Listen

Liam Brennan

About this work

This is a poem by Robert Burns. It was written in 1785 and is read here by Liam Brennan.

More about this poem

Burns wrote Address to the Deil during the winter of 1785-86, and it was published in the Kilmarnock edition of Poems, Chiefly in the Scottish Dialect.

In a letter to Dr John Moore, Burns acknowledged that the inspiration for this poem had come from the inexhaustible stock of stories of a superstitious and credulous old maid who knew his mother.

"She had", he remarked, "the largest collection in the county of tales and songs concerning devils, ghosts, fairies, brownies, witches, warlocks, spunkies, kelpies, elf-candles, dead-lights, wraiths, apparitions, cantraips, giants, inchanted towers, dragons, and other trumpery. — This cultivated the latent seeds of Posey; but had so strong an effect on my imagination, that to this hour, in my nocturnal rambles, I sometimes keep a sharp look-out in suspicious places; and though nobody can be more sceptical in these matters than I, yet it often takes an effort of Philosophy to shake off these idle terrors."

The epigraph is taken from Milton’s Paradise Lost, and Burns wrote that he had previously bought a pocket copy of the poem so that he might study the character of Satan as he had been depicted by Milton.

Burns divides the address into three parts, firstly a mock invocation, secondly a recital of the devil’s occupations, and then finally a satirical farewell.

Although the devil makes frequent appearances in Scottish poetry, in this poem he moves between the image of an arch-evil doer, and that of mischief-maker, more familiar in folk tradition.

Ralph McLean

Themes for this poem

supernatural death religion man

Selected for 17 February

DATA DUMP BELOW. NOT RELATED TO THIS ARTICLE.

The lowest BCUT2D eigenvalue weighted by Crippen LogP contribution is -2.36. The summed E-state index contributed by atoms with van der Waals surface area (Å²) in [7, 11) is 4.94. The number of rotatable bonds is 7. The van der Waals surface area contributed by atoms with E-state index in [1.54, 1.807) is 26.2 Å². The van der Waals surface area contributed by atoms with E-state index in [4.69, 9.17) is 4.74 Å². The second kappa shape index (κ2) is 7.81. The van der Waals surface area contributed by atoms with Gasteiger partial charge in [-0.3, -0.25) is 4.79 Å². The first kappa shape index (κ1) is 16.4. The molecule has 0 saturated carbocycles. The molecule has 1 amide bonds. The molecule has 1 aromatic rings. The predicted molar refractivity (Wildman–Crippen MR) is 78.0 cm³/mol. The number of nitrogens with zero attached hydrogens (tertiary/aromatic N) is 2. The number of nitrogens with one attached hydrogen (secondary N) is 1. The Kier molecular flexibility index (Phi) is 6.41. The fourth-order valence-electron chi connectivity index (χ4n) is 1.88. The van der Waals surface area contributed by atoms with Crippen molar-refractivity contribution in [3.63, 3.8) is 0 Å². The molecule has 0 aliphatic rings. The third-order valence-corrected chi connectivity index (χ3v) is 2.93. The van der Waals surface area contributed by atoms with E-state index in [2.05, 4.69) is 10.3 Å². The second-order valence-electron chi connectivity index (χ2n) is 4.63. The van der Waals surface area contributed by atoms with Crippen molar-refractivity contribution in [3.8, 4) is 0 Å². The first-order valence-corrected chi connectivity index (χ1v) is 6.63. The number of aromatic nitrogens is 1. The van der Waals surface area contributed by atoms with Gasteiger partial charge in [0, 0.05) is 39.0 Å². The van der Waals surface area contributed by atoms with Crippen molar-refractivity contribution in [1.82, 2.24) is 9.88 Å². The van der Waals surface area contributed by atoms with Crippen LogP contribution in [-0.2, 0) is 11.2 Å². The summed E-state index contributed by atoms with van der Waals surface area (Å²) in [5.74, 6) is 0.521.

A letter to John Richmond, dated February 17, 1786, mentions today’s poem as having been freshly completed. Burns took issue with the 'Auld Licht' insistence that grace alone, without regard to conduct, could guarantee the salvation of God's 'Elect'. Setting greater store by good deeds, Burns refused to see himself or others cast into outer darkness for all eternity. Like most satirists, he wanted to shock. And the furore he provoked must have been gratifying. This is a very specifically Scottish devil, comical and slightly pitiful, diminished by nicknames and far from fearful. 'Clootie' lacks the baleful lustre of Milton's Lucifer and his, 'cavern, grim and sooty' is indeed a come down from the infernal kingdom to which more literary Satans are accustomed.

Donny O'Rourke

Skip to top

BBC © 2014 The BBC is not responsible for the content of external sites. Read more.

This page is best viewed in an up-to-date web browser with style sheets (CSS) enabled. While you will be able to view the content of this page in your current browser, you will not be able to get the full visual experience. Please consider upgrading your browser software or enabling style sheets (CSS) if you are able to do so.